Monday September 23, 2019

FDA indicts Snapdeal for selling prescription drugs; Amazon, Flipkart also ‘under’ scanner

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Rx-Drugs

By NewsGram Staff Writer

In a major crackdown on the sale of prescription drugs online, The Maharashtra Food & Drugs Administration (FDA) has come down heavily upon e-commerce website Snapdeal.

As per FDA Commissioner Harshadeep Kamble the FDA sleuths raided Snapdeal’s office in Goregaon, north-west Mumbai, after a specific tip-off was received that prescription drugs like Ascoril cough syrup, Viagra tablets, and other medicines were being sold online.

The official said that Snapdeal.com has been asked to provide details of the people involved, medical stores, companies, their respective documents including agreements, challans, invoices, payment details etc.

The FDA directive mandates Snapdeal to immediately withdraw offers for sale and exhibition of such drugs from its e-commerce sites and delist them, which the company has agreed to comply with.

The FDA has also ordered a search of Snapdeal’s offices and godowns in this connection.

Responding to the allegations, Snapdeal denied findings of any such restricted products at their fulfillment centre by the FDA team. Snapdeal, however, assured help to the FDA sleuths in their investigations.

An official spokesperson of Snapdeal said, “Though we periodically educate sellers on engaging in fair and safe sales on the platform and consequences of selling inappropriate products, at times sellers end up listing such products.”

“Upon being notified of any such products, we delist the products and take appropriate action against such seller. In this case, upon receiving the notice, we have delisted the products and provided all information to the FDA team”, he further added.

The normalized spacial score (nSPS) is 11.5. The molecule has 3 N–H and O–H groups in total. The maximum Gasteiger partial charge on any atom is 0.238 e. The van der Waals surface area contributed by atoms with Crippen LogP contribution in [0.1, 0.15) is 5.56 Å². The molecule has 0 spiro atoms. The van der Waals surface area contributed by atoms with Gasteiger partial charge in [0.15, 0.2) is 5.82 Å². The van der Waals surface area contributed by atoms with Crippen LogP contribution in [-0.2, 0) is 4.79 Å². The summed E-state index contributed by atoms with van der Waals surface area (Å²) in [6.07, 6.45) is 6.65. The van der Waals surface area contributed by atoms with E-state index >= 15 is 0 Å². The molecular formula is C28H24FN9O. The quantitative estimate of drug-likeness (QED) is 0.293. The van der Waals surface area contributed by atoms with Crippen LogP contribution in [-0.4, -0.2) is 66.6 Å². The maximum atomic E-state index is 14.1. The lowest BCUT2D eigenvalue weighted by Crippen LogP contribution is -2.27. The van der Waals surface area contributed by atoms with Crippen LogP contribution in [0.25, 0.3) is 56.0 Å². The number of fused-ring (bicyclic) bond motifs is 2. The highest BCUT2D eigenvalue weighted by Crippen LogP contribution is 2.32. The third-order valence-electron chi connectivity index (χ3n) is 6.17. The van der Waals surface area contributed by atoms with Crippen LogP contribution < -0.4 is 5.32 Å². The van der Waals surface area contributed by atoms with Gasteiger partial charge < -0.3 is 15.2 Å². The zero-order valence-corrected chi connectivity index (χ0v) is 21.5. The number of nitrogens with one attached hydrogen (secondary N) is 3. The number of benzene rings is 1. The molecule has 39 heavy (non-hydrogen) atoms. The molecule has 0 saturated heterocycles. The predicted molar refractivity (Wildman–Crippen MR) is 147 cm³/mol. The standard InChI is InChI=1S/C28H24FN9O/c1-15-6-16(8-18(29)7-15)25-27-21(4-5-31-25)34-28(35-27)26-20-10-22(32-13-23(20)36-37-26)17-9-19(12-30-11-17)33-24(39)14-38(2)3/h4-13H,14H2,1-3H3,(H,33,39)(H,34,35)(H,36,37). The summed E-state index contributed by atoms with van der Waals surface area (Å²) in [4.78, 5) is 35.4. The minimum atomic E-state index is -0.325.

The FDA Commissioner also said that Flipkart and Amazon offices will also be investigated to ascertain whether they are also indulging in such activities, for which details are being sought.

Next Story

FDA Opens Criminal Probe into E-Cigarette-Related Lung Illnesses in United States

There were seven deaths and 530 confirmed or suspected cases of serious illness related to vaping by late Thursday

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FDA, Criminal, E-Cigarette
Health and Human Services Secretary Alex Azar, left, and acting FDA Commissioner Ned Sharpless speak with reporters after a meeting about vaping with President Donald Trump in the Oval Office of the White House, Sept. 11, 2019, in Washington. VOA

Federal regulators have opened a criminal probe into e-cigarette-related lung illnesses in the United States.

There were seven deaths and 530 confirmed or suspected cases of serious illness related to vaping by late Thursday.

The Food and Drug Administration says it has no intention of prosecuting e-cigarette users, but says its criminal investigations division can help federal authorities figure out why people are getting sick.

The Centers for Disease Control and Prevention is urging people to stop vaping. But it says no one should go back to smoking tobacco cigarettes, urging smokers to get counseling or use FDA-approved products to stop smoking.

FDA, Criminal, E-Cigarette
Federal regulators have opened a criminal probe into e-cigarette-related lung illnesses in the United States. Pixabay

Health experts have been unable to pinpoint an exact cause of vaping-related lung illnesses, including a specific brand or ingredient in e-cigarettes. But some suspect the use of the marijuana component THC in vaping devices.

E-cigarette devices have been marketed as a safer alternative to tobacco. Federal regulators have warned the largest e-cigarette maker, JUUL, against making such claims, saying they have not been proven.

New York this week became the first state to immediately ban flavored e-cigarettes, saying the fruit and candy flavors used in vaping devices are meant to appeal to young people.

Also Read- 3 Billion Fewer Birds in United States, Canada and Mexico than 1970

Only tobacco and menthol flavors can be sold in New York. Michigan has also approved a ban on flavors, but it has not taken effect yet. Other states are also considering a ban. (VOA)